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max_num_sta=5<BR>
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wpa=2<BR>
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wpa_passphrase=tryyourbest<BR>
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wpa_key_mgmt=WPA-PSK<BR>
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wpa_pairwise=TKIP CCMP<BR>
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rsn_pairwise=CCMP<BR>
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<BR>
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before hostapd does its job, eth0, wlan0 and br0 must be up and do not have any address. we can put the following lines in /etc/rc.conf
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<BR>
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Adjust the options as necessary. Especially, change the {{ic|ssid}} and the {{ic|wpa_passphrase}}.
eth0="eth0 up"<BR>
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{{hc|/etc/hostapd/hostapd.conf|<nowiki>
wlan0="wlan0 up"<BR>
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ssid=YourWifiName
br0="br0 192.168.0.2 netmask 255.255.255.0 up"<BR>
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wpa_passphrase=Somepassphrase
INTERFACES=(lo eth0 wlan0 br0)<BR>
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interface=wlan0
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bridge=br0
 +
auth_algs=3
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channel=7
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driver=nl80211
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hw_mode=g
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logger_stdout=-1
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logger_stdout_level=2
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max_num_sta=5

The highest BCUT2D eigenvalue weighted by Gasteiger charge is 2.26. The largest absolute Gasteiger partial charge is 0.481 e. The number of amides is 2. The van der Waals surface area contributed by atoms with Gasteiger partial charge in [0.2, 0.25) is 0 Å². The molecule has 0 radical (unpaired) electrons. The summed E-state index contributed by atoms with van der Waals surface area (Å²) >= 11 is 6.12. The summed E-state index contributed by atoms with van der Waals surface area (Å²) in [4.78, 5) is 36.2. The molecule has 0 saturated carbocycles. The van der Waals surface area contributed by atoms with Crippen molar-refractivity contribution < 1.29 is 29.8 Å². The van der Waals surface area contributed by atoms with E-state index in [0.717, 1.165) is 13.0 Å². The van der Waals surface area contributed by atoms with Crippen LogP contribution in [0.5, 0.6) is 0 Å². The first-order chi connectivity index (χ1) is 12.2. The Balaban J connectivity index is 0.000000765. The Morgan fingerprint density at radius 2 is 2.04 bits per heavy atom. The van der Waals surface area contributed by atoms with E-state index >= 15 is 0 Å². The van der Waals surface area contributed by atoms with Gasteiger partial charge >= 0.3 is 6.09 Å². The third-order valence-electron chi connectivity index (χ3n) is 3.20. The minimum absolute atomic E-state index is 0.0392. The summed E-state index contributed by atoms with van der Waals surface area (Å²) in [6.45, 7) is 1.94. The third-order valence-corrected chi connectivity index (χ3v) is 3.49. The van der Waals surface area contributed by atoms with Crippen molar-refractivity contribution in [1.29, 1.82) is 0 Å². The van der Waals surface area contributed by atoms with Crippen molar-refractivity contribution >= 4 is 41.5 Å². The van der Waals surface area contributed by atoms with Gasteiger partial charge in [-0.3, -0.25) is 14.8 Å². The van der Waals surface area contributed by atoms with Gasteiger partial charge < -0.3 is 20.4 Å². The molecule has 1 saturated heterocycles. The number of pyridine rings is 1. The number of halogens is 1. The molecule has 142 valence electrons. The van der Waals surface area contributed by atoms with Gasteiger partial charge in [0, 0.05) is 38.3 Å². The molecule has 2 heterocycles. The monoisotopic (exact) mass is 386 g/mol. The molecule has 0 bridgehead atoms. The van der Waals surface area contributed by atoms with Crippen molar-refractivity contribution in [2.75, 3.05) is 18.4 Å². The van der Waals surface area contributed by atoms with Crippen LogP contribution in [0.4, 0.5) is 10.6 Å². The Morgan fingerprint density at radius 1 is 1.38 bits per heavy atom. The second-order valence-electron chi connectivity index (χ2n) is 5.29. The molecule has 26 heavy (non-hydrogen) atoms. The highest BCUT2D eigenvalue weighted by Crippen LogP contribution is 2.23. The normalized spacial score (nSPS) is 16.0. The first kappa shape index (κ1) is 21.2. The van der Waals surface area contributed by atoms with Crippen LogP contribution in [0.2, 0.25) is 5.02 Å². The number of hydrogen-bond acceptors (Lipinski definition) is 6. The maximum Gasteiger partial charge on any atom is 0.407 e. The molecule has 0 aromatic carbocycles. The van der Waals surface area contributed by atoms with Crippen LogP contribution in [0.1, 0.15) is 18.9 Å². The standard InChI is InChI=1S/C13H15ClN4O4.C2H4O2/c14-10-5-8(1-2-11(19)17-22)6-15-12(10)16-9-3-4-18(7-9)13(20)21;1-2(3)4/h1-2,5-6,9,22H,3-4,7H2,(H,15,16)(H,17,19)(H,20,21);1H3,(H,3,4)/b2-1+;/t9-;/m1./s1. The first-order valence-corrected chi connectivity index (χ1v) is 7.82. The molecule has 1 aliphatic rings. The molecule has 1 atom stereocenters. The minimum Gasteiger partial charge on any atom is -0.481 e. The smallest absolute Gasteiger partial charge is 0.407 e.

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rsn_pairwise=CCMP
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wpa=2
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wpa_key_mgmt=WPA-PSK
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wpa_pairwise=TKIP CCMP
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</nowiki>}}
  
<BR>
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For automatically starting hostapd, [[Daemon|enable]] the {{ic|hostapd.service}}.
in the /etc/conf.d/bridge file, uncomment the lines (change eth1 to wlan0)
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<BR>
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== Network configuration ==
bridge_br0="eth0 wlan0"<BR>
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There are two basic ways for implementing this:
BRIDGE_INTERFACES=(br0)<BR>
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# '''bridge''': create a network ''bridge'' on your computer (wireless clients will appear to access the same network interface and the same subnet that's used by your computer)
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# '''NAT''': with IP forwarding/masquerading and DHCP service (wireless clients will use a dedicated subnet, data from/to that subnet is NAT-ted -- similar to a normal WiFi router that's connected to your DSL or cable modem)